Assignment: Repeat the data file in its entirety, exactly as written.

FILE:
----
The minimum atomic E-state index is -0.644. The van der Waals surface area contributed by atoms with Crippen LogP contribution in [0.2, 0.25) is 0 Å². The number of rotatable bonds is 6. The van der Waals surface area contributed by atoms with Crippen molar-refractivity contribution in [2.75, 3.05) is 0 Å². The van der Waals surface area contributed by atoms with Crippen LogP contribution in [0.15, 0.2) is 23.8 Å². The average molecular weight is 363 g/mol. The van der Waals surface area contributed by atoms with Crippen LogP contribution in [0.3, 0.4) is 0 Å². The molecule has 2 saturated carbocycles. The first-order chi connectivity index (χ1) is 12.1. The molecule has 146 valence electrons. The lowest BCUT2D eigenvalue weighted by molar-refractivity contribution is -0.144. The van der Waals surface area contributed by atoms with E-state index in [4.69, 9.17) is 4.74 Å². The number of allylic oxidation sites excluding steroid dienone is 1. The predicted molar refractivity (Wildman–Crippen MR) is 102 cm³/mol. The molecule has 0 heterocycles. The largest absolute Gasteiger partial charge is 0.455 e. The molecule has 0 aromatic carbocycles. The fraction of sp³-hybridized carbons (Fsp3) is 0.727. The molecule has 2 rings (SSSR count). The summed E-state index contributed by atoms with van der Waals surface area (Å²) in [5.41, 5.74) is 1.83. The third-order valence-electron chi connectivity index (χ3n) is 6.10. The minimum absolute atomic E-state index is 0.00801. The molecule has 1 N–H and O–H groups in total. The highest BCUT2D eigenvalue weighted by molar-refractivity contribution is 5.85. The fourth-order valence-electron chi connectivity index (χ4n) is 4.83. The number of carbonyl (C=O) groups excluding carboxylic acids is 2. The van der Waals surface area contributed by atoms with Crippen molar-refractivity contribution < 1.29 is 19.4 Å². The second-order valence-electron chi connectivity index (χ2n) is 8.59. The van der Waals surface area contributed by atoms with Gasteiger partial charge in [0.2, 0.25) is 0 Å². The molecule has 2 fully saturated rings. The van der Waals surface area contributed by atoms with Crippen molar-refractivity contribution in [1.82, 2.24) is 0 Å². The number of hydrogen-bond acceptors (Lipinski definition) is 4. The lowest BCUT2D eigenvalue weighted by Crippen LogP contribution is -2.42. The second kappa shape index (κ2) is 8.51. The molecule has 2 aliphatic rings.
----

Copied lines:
The minimum atomic E-state index is -0.644. The van der Waals surface area contributed by atoms with Crippen LogP contribution in [0.2, 0.25) is 0 Å². The number of rotatable bonds is 6. The van der Waals surface area contributed by atoms with Crippen molar-refractivity contribution in [2.75, 3.05) is 0 Å². The van der Waals surface area contributed by atoms with Crippen LogP contribution in [0.15, 0.2) is 23.8 Å². The average molecular weight is 363 g/mol. The van der Waals surface area contributed by atoms with Crippen LogP contribution in [0.3, 0.4) is 0 Å². The molecule has 2 saturated carbocycles. The first-order chi connectivity index (χ1) is 12.1. The molecule has 146 valence electrons. The lowest BCUT2D eigenvalue weighted by molar-refractivity contribution is -0.144. The van der Waals surface area contributed by atoms with E-state index in [4.69, 9.17) is 4.74 Å². The number of allylic oxidation sites excluding steroid dienone is 1. The predicted molar refractivity (Wildman–Crippen MR) is 102 cm³/mol. The molecule has 0 heterocycles. The largest absolute Gasteiger partial charge is 0.455 e. The molecule has 0 aromatic carbocycles. The fraction of sp³-hybridized carbons (Fsp3) is 0.727. The molecule has 2 rings (SSSR count). The summed E-state index contributed by atoms with van der Waals surface area (Å²) in [5.41, 5.74) is 1.83. The third-order valence-electron chi connectivity index (χ3n) is 6.10. The minimum absolute atomic E-state index is 0.00801. The molecule has 1 N–H and O–H groups in total. The highest BCUT2D eigenvalue weighted by molar-refractivity contribution is 5.85. The fourth-order valence-electron chi connectivity index (χ4n) is 4.83. The number of carbonyl (C=O) groups excluding carboxylic acids is 2. The van der Waals surface area contributed by atoms with Crippen molar-refractivity contribution < 1.29 is 19.4 Å². The second-order valence-electron chi connectivity index (χ2n) is 8.59. The van der Waals surface area contributed by atoms with Gasteiger partial charge in [0.2, 0.25) is 0 Å². The molecule has 2 fully saturated rings. The van der Waals surface area contributed by atoms with Crippen molar-refractivity contribution in [1.82, 2.24) is 0 Å². The number of hydrogen-bond acceptors (Lipinski definition) is 4. The lowest BCUT2D eigenvalue weighted by Crippen LogP contribution is -2.42. The second kappa shape index (κ2) is 8.51. The molecule has 2 aliphatic rings.